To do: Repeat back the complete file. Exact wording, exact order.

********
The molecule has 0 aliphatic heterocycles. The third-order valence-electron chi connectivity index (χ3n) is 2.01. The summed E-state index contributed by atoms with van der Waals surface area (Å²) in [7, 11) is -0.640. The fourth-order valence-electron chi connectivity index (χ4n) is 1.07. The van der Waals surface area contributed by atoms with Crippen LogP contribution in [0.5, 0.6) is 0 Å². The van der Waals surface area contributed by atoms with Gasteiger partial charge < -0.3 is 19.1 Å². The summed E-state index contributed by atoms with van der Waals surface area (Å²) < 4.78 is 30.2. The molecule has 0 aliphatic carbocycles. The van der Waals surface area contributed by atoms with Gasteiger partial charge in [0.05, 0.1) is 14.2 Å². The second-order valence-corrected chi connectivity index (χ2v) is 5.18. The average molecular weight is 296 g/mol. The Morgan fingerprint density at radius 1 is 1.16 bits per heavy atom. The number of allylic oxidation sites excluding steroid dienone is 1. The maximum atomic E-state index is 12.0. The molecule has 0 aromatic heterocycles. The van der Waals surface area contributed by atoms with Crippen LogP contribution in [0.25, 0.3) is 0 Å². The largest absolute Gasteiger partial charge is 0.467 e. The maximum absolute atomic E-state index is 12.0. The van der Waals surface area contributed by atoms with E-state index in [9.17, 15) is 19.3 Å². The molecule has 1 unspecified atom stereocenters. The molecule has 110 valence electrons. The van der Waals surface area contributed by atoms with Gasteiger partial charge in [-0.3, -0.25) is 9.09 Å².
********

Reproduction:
The molecule has 0 aliphatic heterocycles. The third-order valence-electron chi connectivity index (χ3n) is 2.01. The summed E-state index contributed by atoms with van der Waals surface area (Å²) in [7, 11) is -0.640. The fourth-order valence-electron chi connectivity index (χ4n) is 1.07. The van der Waals surface area contributed by atoms with Crippen LogP contribution in [0.5, 0.6) is 0 Å². The van der Waals surface area contributed by atoms with Gasteiger partial charge < -0.3 is 19.1 Å². The summed E-state index contributed by atoms with van der Waals surface area (Å²) < 4.78 is 30.2. The molecule has 0 aliphatic carbocycles. The van der Waals surface area contributed by atoms with Gasteiger partial charge in [0.05, 0.1) is 14.2 Å². The second-order valence-corrected chi connectivity index (χ2v) is 5.18. The average molecular weight is 296 g/mol. The Morgan fingerprint density at radius 1 is 1.16 bits per heavy atom. The number of allylic oxidation sites excluding steroid dienone is 1. The maximum atomic E-state index is 12.0. The molecule has 0 aromatic heterocycles. The van der Waals surface area contributed by atoms with Crippen LogP contribution in [0.25, 0.3) is 0 Å². The largest absolute Gasteiger partial charge is 0.467 e. The maximum absolute atomic E-state index is 12.0. The van der Waals surface area contributed by atoms with E-state index in [9.17, 15) is 19.3 Å². The molecule has 1 unspecified atom stereocenters. The molecule has 110 valence electrons. The van der Waals surface area contributed by atoms with Gasteiger partial charge in [-0.3, -0.25) is 9.09 Å².